Transforming your onboarding with digital learning: part 1
Digitalise your onboarding process
There has been a lot of talk in L&D recently about digital learning and the role of technology. You might even have noticed this blog take a tech-inspired turn over recent months, as themes like digital transformation begin to change the role of L&D beyond all recognition.
But, among all this discussion about the rise of digital, we mustn’t lose sight of the practicalities. How can it actually be applied successfully in the workplace?
One of the less glamorous areas that can sometimes be forgotten is onboarding (otherwise known as induction). Traditionally a formal ‘one-size-fits-all’ programme, filled with face-to-face courses and mandatory compliance training, onboarding can sometimes be neglected as a bit of a box-ticking exercise.
Yet onboarding needs to be given the attention it deserves as a critical part of your L&D offering. Your onboarding programme is a new starter’s first impression of your organisation. Starting off on the right foot with a well-crafted, engaging experience will leave them feeling positive and excited about their future with your organisation.
It can even form the foundation for longer-term success and make them more likely to stay with your company for the long-term – particularly younger Millennial and Generation Z workers, who are keen to embrace learning and development opportunities.
L&D plays an essential role, alongside HR, in delivering an onboarding programme that not only prepares them for their new role, but successfully integrates them into the company culture.
So, in this blog post, I want to look at a few of the ways you can reinvigorate your onboarding using digital learning, to ensure it’s setting up new employees for long-term success.
Set clear goals
In this digital era, we can use a variety of technologies to deliver innovative experiences. But, as with all learning, it’s crucial to consider what works for your organisation – and your learners – before selecting the right delivery method(s) for your onboarding programme. This means thinking carefully about your goals before diving in, both for the business and the new employees.
What do you want to get out of the programme? What lasting impression of your organisation do you want your onboarding to give new starters? How will you measure success?
Take some time to review and refresh your current onboarding process, to identify the areas that need improving and work out what success looks like for your organisation. For example, if you find that a large proportion of employees typically spend less than a year in their role, a top-level aim of your programme might be to increase employee retention.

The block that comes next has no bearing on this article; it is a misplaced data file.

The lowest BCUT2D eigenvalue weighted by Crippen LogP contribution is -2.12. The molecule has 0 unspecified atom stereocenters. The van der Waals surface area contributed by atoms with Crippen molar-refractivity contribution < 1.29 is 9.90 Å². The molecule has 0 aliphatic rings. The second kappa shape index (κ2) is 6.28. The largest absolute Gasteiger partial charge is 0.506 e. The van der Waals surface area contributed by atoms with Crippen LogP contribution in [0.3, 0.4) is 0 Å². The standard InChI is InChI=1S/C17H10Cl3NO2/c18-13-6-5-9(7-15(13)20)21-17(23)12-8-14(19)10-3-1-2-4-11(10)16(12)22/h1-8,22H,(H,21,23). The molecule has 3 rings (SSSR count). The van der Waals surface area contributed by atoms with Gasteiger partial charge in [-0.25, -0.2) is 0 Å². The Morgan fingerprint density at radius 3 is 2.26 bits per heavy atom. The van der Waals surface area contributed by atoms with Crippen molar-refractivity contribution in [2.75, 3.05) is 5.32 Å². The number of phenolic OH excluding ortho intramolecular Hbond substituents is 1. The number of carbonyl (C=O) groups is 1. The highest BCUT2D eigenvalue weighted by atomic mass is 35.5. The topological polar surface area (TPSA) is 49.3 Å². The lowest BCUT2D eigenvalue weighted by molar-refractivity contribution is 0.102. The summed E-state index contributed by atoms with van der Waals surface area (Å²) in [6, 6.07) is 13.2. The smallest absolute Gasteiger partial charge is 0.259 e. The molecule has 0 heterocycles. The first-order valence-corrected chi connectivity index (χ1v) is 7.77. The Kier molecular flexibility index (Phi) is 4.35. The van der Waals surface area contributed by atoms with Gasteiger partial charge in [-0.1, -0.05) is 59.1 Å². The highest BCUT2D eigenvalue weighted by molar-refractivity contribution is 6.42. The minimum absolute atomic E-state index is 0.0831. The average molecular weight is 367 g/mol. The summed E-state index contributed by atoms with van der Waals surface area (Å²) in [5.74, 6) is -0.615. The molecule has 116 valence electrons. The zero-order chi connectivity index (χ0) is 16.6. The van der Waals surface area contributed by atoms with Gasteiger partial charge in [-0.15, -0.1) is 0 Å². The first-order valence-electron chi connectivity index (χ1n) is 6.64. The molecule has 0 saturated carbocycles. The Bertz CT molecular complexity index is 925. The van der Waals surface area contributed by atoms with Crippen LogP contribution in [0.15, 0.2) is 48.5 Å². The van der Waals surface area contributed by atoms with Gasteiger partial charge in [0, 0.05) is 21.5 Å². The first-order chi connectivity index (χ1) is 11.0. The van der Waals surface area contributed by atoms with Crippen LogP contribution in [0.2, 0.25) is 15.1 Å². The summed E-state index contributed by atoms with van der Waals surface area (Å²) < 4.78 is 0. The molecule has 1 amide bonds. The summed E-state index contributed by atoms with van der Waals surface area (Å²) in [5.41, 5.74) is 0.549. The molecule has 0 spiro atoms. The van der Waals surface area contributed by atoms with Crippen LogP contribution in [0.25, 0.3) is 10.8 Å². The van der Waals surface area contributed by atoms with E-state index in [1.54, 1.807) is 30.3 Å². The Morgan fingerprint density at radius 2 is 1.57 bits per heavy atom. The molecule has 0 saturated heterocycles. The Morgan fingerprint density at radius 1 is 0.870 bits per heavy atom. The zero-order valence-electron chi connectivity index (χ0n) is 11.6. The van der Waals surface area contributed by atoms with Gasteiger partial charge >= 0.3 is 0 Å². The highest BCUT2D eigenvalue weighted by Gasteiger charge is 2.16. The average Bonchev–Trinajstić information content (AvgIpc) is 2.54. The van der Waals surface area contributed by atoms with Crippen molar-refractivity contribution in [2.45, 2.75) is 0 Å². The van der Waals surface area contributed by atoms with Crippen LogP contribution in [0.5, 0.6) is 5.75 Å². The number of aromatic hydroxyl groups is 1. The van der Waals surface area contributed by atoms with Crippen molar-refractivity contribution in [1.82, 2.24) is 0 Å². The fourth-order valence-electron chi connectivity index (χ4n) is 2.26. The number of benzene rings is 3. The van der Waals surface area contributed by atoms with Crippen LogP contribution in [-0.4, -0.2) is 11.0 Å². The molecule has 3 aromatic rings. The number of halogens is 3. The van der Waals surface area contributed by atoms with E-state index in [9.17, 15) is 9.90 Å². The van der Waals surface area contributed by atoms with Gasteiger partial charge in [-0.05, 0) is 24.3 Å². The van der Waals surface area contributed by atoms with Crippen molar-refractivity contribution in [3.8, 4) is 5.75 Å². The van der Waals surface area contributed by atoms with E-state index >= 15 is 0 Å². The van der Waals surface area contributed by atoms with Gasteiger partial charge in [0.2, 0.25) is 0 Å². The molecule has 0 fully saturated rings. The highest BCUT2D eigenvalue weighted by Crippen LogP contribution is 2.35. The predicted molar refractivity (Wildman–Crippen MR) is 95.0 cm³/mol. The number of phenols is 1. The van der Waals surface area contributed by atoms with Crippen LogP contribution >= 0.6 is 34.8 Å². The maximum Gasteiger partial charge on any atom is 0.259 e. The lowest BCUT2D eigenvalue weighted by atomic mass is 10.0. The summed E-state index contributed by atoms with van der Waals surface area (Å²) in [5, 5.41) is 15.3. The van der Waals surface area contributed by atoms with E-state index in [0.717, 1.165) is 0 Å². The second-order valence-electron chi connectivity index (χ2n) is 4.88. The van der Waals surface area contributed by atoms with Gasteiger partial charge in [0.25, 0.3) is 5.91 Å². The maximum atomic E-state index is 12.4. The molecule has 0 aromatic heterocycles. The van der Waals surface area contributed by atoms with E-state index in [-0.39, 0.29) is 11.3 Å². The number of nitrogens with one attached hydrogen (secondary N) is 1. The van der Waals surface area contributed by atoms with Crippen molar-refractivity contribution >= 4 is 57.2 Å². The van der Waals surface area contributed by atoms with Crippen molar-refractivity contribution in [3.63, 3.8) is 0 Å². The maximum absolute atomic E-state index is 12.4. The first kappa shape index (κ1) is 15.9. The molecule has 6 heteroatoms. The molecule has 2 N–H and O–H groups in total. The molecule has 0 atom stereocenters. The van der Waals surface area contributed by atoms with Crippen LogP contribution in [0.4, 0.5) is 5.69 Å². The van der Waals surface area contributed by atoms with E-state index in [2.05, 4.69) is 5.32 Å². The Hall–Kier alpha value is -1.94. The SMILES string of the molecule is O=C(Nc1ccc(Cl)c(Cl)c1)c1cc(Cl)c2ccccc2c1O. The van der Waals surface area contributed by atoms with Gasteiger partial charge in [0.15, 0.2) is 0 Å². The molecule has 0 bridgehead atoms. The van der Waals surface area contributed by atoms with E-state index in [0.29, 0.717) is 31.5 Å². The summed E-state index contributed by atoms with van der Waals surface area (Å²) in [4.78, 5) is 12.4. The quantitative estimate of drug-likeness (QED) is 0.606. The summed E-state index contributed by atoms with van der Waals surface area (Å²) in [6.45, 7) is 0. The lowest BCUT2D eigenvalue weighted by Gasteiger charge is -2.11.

Other objectives can typically include:
• Reducing employees’ time to job readiness
• Encouraging employee commitment and engagement
• Integrating the employee into the company culture
Having done this, you’ll be ready to start planning the tactics you’ll need to achieve them.
I would suggest thinking about what could be delivered before the employees first day. Company background information, health and safety policies and GDPR regulations can be good options to have as pre-induction resources.
Seeing onboarding as a continuous, long-term process that starts long before new employees even set foot in the building will set your programme up for success by reducing new employees’ time to job readiness.
This is where digital learning can come into its own…
Make it personal
As I touched on earlier, of all the different areas of workplace learning, it seems that onboarding is one of the least personalised. Filled with mandatory compliance and policy training, each new starter is given the same set of standardised documents to churn through, often in the form of lengthy, uninspiring PDFs.
But there’s no reason why this part of the employee experience should be like this. After all, each new starter comes from a very different background, bringing their own set of knowledge and skills to your organisation.
So, before you push the same old mandatory content at them, think about how you can get to know your new starters from the word go. A short new starter questionnaire or multiple-choice quiz would be a great way of assessing new employees’ readiness for the role by asking questions that tease out their current knowledge and skills.
The answers can go on to form the basis of personalised learning that addresses knowledge gaps and develops individuals in the areas they need to perform the job successfully. You could segment content based on levels of readiness – ranging from ‘novice’ to ‘expert’ – to send them down distinct learning pathways hosting useful, relevant content.
This will be the first step towards encouraging engagement, equipping the new employee with the knowledge and understanding they need to make a quick start in their new role.
For more tips on using digital learning to transform your onboarding, keep an eye out next week for part 2 on experience and retention.